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A Birkeland current generally refers to any electric current in a space plasma, but more specifically when charged particles in the current follow magnetic field lines (hence, Birkeland currents are also known as field-aligned currents). They are caused by the movement of a plasma perpendicular to a magnetic field. Birkeland currents often show filamentary, or twisted "rope-like" magnetic structure.
Originally Birkeland currents referred to electric currents that contribute to the aurora, caused by the interaction of the plasma in the Solar Wind with the Earth's magnetosphere. The current flows earthwards down the morning side of the Earth's ionosphere, around the polar regions, and spacewards up the evening side of the ionosphere. These Birkeland currents are now sometimes called auroral electrojets. The currents were predicted in 1903 by Norwegian explorer and physicist Kristian Birkeland, who undertook expeditions into the Arctic Circle to study the aurora.
Professor Emeritus of the Alfvén Laboratory in Sweden, Carl-Gunne Fälthammar wrote (1986): "A reason why Birkeland currents are particularly interesting is that, in the plasma forced to carry them, they cause a number of plasma physical processes to occur (waves, instabilities, fine structure formation). These in turn lead to consequences such as acceleration of charged particles, both positive and negative, and element separation (such as preferential ejection of oxygen ions). Both of these classes of phenomena should have a general astrophysical interest far beyond that of understanding the space environment of our own Earth."
Additional recommended knowledge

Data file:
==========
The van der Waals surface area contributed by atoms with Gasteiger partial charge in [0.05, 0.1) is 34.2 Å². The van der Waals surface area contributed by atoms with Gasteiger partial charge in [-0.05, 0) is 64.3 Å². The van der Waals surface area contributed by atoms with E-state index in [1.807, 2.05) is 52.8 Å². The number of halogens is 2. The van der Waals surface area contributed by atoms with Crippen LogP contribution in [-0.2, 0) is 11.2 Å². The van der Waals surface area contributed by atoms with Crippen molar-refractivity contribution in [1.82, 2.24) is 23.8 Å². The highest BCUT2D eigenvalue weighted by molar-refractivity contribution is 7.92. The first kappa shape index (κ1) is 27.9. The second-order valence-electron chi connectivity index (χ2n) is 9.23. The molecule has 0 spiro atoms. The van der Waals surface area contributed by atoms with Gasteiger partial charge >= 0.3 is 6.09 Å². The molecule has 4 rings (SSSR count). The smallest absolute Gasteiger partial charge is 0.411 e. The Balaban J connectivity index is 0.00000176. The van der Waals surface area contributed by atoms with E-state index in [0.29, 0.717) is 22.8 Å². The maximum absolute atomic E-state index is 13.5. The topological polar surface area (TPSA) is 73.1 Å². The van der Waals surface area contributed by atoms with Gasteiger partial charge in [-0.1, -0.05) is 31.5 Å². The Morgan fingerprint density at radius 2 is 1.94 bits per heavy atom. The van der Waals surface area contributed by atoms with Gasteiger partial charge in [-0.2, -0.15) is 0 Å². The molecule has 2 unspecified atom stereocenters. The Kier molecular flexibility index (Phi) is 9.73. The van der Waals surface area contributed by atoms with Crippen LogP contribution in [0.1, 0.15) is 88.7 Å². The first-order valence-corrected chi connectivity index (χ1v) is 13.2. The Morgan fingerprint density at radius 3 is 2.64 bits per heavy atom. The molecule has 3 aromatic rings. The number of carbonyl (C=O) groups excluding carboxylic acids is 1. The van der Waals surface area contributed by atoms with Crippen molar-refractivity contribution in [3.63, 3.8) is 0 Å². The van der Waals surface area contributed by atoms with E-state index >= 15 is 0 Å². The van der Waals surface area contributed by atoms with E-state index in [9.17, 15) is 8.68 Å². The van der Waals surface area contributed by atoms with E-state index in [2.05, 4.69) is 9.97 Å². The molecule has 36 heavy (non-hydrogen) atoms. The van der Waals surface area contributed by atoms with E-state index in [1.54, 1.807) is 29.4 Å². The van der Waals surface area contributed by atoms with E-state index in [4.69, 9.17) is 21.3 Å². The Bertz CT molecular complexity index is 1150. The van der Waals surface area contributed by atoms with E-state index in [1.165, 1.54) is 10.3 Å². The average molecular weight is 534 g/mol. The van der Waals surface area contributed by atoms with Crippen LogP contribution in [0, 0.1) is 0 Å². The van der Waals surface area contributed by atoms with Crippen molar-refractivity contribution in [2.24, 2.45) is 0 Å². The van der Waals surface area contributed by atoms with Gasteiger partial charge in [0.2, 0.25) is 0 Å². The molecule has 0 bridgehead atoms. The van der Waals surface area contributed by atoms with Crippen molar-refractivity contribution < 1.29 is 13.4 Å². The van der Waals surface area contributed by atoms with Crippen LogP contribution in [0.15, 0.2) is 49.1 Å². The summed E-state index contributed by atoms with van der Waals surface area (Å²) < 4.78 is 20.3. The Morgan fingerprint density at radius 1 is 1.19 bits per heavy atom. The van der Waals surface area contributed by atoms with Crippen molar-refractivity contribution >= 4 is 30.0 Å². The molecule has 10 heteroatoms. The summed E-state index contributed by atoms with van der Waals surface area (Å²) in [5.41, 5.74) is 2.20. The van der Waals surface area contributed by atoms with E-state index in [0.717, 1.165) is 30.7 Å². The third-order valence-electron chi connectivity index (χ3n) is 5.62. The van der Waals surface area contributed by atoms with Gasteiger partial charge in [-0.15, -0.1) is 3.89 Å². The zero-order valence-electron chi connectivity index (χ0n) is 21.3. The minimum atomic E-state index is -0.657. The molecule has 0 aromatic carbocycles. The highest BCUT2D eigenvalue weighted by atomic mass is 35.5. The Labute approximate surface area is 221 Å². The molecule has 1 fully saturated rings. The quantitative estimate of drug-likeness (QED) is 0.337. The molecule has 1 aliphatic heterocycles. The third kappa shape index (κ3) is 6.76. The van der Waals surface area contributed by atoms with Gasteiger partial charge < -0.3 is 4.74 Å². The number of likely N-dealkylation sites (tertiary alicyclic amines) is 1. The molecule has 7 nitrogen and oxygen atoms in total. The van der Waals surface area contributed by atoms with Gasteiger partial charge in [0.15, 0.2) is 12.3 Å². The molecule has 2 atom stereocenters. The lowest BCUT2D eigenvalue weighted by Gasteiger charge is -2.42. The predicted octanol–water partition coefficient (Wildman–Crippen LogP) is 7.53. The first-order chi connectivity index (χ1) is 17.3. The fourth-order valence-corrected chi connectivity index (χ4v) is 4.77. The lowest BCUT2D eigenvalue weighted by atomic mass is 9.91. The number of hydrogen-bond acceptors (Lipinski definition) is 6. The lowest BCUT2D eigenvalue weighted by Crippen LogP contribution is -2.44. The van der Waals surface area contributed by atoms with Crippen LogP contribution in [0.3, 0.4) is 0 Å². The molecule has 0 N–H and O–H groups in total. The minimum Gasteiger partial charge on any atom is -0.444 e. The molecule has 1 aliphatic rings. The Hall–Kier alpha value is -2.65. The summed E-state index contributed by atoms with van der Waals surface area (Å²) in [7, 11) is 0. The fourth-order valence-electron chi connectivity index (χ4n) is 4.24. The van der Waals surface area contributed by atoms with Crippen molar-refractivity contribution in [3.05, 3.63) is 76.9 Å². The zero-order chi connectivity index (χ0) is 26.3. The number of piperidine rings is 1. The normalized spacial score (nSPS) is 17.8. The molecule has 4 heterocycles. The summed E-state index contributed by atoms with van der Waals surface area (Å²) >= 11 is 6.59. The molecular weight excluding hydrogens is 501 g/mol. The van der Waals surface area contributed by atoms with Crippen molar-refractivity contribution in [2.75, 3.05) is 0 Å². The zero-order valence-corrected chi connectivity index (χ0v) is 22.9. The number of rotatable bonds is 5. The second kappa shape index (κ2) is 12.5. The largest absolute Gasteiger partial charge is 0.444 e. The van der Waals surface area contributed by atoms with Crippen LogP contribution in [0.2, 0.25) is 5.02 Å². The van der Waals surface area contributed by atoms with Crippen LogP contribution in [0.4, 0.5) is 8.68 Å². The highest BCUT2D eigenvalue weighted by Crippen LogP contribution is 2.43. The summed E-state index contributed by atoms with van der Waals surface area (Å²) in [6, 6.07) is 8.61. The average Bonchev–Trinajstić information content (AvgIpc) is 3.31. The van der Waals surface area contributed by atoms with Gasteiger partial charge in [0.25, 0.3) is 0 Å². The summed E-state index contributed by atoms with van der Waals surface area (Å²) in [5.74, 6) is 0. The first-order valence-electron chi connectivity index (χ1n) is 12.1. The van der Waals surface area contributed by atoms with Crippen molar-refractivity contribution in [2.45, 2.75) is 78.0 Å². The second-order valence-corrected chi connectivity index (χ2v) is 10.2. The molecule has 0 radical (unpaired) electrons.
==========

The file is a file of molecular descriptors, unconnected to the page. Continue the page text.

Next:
Birkeland currents can also be created in the laboratory with multi-terawatt pulsed power generators. The resulting cross-section pattern indicates a hollow beam of electron in the form of a circle of vortices, a formation called the diocotron instability (similar, but different to the Kelvin-Helmholtz instability), that subsequently leads to filamentation. Such vortices can be seen in aurora as "auroral curls".
Birkeland currents are also one of a class of plasma phenonena called a z-pinch, so named because the azimuthal magnetic fields produced by the current pinches the current into a filamentary cable. This can also twist, producing a helical pinch that spirals like a twisted or braided rope, and this most closely corresponds to a Birkeland current. Pairs of parallel Birkeland currents can also interact; parallel Birkeland currents moving in the same direction will attract with an electromagnetic force inversely proportional to their distance apart (Note that the electromagnetic force between the individual particles is inversely proportional to the square of the distance, just like the gravitational force); parallel Birkeland currents moving in opposite directions will repel with an electromagnetic force inversely proportional to their distance apart. There is also a short-range circular component to the force between two Birkeland currents that is opposite to the longer-range parallel forces.
Electrons moving along a Birkeland current may be accelerated by a plasma double layer. If the resulting electrons approach relativistic velocities (ie. the speed of light) they may subsequently produce a Bennett pinch, which in a magnetic field will spiral and emit synchrotron radiation that includes radio, optical (ie. light), x-rays, and gamma rays.